:The total area under vine in the UK including hobby and abandoned vineyards is approximately 2000 hectares. The productive area for the 2015 harvest is estimated to be approximately 1839 hectares
The majority of commercial vineyard plantings are situated in South East England with approximately 1186 hectares under vine in Kent, East and West Sussex, Surrey, Hampshire, and the Isle of Wight. There are approximately 235 hectares in the South West (Cornwall, Devon, Dorset, Somerset Wiltshire and Gloucestershire.
Kent contains the largest area under vine with approximately 302 hectares, closely followed by West Sussex with 300 hectares and then Hampshire with 241 hectares. Vineyards also extend into Essex and East Anglia, the Midlands, with some even further north. There are now almost 40 hectares of vines planted in Wales.
The main vine varieties grown in the UK are now dominated by the classic sparkling wine varieties, mainly Chardonnay (approximately 518 hectares) and Pinot Noir (approximately 483 hectares). The other classic sparkling varieties account for 194 hectares. The classic sparkling (PDO) varieties now make up over 60 % of the planted area within the U.K.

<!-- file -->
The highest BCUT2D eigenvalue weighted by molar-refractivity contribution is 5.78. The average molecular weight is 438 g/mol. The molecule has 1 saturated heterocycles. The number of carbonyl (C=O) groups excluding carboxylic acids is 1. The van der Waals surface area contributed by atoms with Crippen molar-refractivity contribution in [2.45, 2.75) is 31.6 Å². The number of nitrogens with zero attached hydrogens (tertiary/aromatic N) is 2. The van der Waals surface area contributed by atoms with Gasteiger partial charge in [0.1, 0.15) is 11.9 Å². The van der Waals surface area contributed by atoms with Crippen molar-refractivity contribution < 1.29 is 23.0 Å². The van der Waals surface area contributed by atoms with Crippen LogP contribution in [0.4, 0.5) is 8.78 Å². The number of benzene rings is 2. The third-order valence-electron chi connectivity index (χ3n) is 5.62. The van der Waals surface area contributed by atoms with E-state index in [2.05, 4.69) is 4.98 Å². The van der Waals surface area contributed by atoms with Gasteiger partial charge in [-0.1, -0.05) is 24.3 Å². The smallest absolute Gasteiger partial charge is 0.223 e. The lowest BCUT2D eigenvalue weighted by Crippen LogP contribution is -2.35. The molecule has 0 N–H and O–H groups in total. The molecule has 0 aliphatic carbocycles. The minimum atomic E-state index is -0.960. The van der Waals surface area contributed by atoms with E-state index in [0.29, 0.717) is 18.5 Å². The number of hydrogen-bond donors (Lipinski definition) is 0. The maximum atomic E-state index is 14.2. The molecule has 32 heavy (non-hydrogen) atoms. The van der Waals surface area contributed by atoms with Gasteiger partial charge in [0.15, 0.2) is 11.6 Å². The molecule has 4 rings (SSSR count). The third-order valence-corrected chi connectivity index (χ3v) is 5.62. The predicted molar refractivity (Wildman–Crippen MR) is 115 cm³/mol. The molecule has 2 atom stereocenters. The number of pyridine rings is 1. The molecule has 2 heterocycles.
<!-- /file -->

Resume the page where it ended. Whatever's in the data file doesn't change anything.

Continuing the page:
There are over 700 individual vineyards in the British Isles ranging from extremely small ones (the smallest only has six vines) to ones of almost 90-hectares (222-acres). Together they total around 2,000-hectares (4,942-acres). Some of the larger wine producers have multiple vineyards, Nyetimber being the largest with seven separate sites covering 171-hectares (423-acres). Other large producers include Gusbourne 93-hectares (230-acres) and Chapel Down 78-hectares (192-acres). Many of the larger producers - Chapel Down, Ridgeview, Camel Valley and others - also buy grapes from vineyards which are usually under long-term contract to them or with which they have grape supply agreements.
Overall there are 43 growers with less than 0.10-hectares; 50 growers of between 5 and 9-hectares and 37 growers of 10-hectares or more. Together, the largest 100 producers control around 75% of the UK’s wine production.
Under EU regulations, all vineyards of 0.10-hectares or more (0.25-acres) have to be registered with the Wine Standards Branch of the Food Standards Agency who issue a Vineyard Register (VR). In August 2015 this showed the UK as having 1,654 hectares (4,087-acres) of commercial vineyards, together with another 159 hectares (393-acres) of ‘hobby’ and ‘abandoned’ vineyards owned by 156 growers which make no commercial wine. The VR also shows there to be 131 producers with wineries and 342 producers without, a total of 473 producers. Unfortunately, owing to various factors, the VR is out-of-date and incomplete and cannot be relied upon to be 100% accurate
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